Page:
Raise your hand if you have ever felt depleted, over-scheduled, or exhausted with lots of responsibilities that still need your attention?
Everyone? Ok. (If this has never been you, I’d love to hear how you do it. Please write me!)
Hopefully you’re not experiencing this type of exhaustion or burnout all the time, but it is incredibly common among professional musicians and music students (a topic for another blog, or many!).
So what do we do when we’re feeling tapped out but we have a lot of work to do? Especially if we need to practice our instruments and don’t want to indulge bad habits or sloppy work that will do more harm than good?
Short of a caffeine drip - which I have considered on numerous occasions - there are some real, actionable things we can do to infuse our practice with energy even when we are feeling more like taking a nap than opening our case. Some of these are quite obvious but perhaps still places you could refine your approach, and many are things I overlooked for too long as a younger player and student.
* Plan/Block your time:
This is not a scenario of “I will always practice for an hour at 8AM.” Rather, if you are feeling over-extended or burned out, think of this as survivalist time blocking. Look at your busy schedule for the next week or two (more than two when we are truly up to our ears in busy becomes too overwhelming). Consider each day’s activities and when you will have the most time/energy for practice. Prefer morning practice but can’t fit it in? Plan for the next best window you can find on each day. Don’t aim for perfection - when we’re truly short on time, twenty good minutes are infinitely better than no minutes at all or an hour of terrible practice at the end of an already long day.
* Use the time you have set aside wisely:
Maybe you played for five hours the day before (not uncommon if you have a double rehearsal or a student schedule) and your muscles are fatigued. Could you dedicate half your allocated practice block to listening, score/part study, and visualization exercises? Especially for students, these element of learning music are underrated and typically underutilized - we can save a lot of struggle if we understand the piece, how we fit in, and what sections genuinely need our attention. Using these practice strategies also helps keep us from unintentionally creating bad habits by over-playing.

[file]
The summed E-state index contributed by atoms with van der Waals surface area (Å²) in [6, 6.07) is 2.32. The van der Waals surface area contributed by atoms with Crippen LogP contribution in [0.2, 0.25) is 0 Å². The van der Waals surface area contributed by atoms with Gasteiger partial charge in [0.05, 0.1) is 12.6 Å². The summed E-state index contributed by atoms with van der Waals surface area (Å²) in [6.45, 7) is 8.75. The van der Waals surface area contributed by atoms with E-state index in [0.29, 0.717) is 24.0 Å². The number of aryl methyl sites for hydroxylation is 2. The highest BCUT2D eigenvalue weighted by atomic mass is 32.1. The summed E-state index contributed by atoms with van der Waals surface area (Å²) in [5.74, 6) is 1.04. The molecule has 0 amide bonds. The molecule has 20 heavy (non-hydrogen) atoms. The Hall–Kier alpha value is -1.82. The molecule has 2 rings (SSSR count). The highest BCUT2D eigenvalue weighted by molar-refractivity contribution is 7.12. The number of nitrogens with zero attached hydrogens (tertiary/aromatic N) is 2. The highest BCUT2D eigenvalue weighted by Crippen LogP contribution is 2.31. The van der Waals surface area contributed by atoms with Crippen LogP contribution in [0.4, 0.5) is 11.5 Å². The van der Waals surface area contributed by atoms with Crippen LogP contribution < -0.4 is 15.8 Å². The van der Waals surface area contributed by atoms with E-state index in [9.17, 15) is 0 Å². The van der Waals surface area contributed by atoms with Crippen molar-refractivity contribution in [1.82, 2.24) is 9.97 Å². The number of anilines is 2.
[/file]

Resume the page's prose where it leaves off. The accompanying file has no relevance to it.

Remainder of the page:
Related to using your time wisely, there are many things we can do that don’t require putting the instrument together at all, some of which I listed above: score study, listening, researching the context of the piece, imagery/visualization practice (athletes truly understand the value of this last one and we musicians are missing out), eating a good meal, and getting an extra hour of sleep.
Yes it’s annoying, yes it seems like we could probably skip it, yes it is absolutely necessary. When we are playing more than normal we might feel as if our muscles are ready to go all the time, which is precisely what will lead to overuse injuries and bad habits. Even five minutes of smart stretching split at the beginning and end of practice is productive, although I would encourage you to find room for more or to develop a small, manageable, and regularly repeatable routine of stretching and myofascial release.
* Eat well:
When we are busiest is precisely when we struggle with decision fatigue. Our mind has enough to manage, so eating junk food is not only an easy way out, but what our tired mind would prefer because it requires less choice and tastes great. Make this easier on yourself by stocking up on healthy snacks/leftovers before a busy week begins. It’s annoying, I know, but you will thank yourself later.